Gas Control Circuits

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The gas control circuits used to operate modern gas-fired heating equipment can be divided into the following three basic types:

1. Low-voltage control circuits.
2. Line voltage control circuits.
3. Millivolt control circuit.

A low-voltage temperature control circuit (see Figure 5-1) uses a step-down transformer to reduce the higher line voltage to approximately 24 to 30 volts. A 24-volt thermostat is used as the controller in most installations.

low voltage control circuit Gas Control Circuits

The line voltage temperature control circuit shown in Figure 5-2 is a 120-volt system. Because the voltage is not reduced, a line voltage thermostat or controller and a line voltage operator must be used in the system.

line voltage control circuit Gas Control Circuits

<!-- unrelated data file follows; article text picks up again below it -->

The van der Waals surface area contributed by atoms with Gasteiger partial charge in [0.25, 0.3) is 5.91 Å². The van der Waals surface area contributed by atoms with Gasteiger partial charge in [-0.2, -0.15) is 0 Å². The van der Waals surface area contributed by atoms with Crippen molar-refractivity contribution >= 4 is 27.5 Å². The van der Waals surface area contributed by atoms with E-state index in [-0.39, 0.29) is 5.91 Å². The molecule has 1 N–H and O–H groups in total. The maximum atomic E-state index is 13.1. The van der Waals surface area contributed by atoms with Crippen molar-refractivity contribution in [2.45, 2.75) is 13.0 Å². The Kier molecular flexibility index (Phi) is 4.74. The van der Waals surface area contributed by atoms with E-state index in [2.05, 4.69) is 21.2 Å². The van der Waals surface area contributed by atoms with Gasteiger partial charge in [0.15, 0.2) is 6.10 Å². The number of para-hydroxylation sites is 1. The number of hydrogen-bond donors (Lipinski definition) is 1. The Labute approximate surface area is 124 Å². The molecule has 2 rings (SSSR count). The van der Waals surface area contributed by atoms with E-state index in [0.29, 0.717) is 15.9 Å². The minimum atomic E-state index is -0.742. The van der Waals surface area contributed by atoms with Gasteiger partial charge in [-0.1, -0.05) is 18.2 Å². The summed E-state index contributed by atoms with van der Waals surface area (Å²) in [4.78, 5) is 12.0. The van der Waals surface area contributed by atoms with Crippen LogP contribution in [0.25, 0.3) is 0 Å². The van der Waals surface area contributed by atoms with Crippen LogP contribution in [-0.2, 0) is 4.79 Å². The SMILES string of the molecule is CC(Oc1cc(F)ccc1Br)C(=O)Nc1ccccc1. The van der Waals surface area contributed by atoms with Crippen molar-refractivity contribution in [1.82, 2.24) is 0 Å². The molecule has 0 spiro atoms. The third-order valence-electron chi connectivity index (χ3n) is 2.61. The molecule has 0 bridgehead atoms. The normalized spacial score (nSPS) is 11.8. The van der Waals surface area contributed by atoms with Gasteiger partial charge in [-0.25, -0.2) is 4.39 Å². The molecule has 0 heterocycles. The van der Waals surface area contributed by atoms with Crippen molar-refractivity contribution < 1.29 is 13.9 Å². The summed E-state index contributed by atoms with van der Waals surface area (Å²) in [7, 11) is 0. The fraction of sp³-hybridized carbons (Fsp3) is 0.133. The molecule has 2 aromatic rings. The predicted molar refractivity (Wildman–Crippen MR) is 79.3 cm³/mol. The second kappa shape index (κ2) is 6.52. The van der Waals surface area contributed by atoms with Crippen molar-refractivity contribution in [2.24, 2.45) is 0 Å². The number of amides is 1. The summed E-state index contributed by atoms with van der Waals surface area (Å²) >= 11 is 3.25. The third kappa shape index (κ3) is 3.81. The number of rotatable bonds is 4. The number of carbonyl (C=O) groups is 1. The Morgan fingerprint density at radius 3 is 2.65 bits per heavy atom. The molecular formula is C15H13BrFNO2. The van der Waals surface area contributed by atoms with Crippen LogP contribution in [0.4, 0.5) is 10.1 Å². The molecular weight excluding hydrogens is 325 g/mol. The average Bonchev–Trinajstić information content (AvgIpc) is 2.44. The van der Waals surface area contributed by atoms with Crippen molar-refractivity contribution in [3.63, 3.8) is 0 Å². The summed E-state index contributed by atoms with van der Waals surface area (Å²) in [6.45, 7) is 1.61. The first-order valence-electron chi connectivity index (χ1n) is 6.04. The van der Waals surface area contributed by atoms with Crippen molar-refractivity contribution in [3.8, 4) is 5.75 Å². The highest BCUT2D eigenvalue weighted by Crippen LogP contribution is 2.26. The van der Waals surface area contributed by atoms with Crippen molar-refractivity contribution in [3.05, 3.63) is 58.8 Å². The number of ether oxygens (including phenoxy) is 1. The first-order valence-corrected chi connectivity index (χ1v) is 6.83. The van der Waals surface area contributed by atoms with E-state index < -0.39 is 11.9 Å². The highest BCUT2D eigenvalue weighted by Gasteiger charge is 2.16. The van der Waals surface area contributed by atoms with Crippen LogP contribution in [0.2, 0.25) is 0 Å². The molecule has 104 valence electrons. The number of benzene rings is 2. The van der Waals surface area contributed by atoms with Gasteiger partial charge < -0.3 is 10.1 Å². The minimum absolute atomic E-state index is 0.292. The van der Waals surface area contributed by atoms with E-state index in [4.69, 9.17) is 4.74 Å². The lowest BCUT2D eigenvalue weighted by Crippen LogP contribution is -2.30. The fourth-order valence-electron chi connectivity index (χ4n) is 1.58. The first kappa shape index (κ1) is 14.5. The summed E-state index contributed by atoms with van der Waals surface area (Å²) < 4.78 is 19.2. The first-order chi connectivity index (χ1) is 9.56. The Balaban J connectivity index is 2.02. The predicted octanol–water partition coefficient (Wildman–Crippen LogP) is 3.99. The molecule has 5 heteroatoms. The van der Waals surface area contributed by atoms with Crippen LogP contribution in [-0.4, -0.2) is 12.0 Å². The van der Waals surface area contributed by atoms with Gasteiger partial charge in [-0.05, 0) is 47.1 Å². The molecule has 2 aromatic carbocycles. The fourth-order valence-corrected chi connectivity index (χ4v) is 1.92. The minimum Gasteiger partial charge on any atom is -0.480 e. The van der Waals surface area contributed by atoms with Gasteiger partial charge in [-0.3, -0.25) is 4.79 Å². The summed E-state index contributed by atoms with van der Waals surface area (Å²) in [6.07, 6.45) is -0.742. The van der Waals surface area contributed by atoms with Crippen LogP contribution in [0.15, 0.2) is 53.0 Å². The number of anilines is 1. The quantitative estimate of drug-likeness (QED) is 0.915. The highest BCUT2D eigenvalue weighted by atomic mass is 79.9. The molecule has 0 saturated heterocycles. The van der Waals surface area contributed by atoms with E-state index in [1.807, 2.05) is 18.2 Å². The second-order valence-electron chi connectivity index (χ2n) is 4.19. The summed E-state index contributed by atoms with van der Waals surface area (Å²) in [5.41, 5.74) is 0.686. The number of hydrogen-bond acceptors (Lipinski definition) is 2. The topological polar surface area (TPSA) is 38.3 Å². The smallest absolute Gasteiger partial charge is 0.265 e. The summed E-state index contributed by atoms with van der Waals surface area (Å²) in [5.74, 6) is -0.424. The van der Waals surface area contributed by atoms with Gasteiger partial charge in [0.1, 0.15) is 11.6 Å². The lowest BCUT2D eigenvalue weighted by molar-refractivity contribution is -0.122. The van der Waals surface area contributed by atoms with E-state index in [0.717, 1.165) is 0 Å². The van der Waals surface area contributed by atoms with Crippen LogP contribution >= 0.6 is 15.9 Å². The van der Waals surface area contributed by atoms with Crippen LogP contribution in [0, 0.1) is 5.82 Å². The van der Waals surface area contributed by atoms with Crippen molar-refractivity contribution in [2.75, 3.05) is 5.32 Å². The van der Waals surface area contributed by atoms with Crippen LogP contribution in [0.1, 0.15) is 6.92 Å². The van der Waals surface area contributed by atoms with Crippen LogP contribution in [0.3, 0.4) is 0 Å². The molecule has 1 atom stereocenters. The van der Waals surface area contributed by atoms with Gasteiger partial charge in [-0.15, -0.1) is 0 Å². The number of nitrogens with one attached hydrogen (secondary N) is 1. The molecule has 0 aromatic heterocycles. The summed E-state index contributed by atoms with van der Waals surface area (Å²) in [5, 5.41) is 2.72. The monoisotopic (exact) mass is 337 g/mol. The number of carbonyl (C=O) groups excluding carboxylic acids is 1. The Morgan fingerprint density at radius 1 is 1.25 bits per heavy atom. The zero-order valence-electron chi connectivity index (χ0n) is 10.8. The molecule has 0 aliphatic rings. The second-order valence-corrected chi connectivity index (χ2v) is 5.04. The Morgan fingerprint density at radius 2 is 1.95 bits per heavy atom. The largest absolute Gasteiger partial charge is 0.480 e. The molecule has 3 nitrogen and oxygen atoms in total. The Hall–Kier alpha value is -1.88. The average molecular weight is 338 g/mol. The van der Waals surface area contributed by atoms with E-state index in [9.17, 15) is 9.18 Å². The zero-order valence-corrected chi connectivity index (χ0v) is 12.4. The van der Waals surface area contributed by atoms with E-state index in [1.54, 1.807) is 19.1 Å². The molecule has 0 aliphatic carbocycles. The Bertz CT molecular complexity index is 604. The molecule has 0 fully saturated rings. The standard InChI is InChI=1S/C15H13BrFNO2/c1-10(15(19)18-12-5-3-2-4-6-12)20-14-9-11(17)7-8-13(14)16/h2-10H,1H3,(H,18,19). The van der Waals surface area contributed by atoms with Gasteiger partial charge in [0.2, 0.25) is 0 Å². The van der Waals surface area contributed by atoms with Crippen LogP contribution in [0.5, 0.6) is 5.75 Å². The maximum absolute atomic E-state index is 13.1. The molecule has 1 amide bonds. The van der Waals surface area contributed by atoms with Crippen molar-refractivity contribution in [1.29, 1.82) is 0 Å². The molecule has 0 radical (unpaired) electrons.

A millivolt control circuit (see Figure 5-3) operates on the thermocouple principle. A single thermocouple automatically generates approximately 30 millivolts without the aid of an outside source of electricity. A number of thermocouples used together can generate up to 750 millivolts. This combination is variously referred to as a generator, pilot generator, thermopile generator, thermopile system, or powerpile system.

milivolt control circuit Gas Control Circuits

Each of the three temperature control circuits described in the preceding paragraphs is also wired into a pilot safety shutoff circuit, generally via a switch-type pilot safety shutoff device. An inline pilot safety shutoff device is also located in each safety shutoff circuit, and these provide complete gas shutoff.

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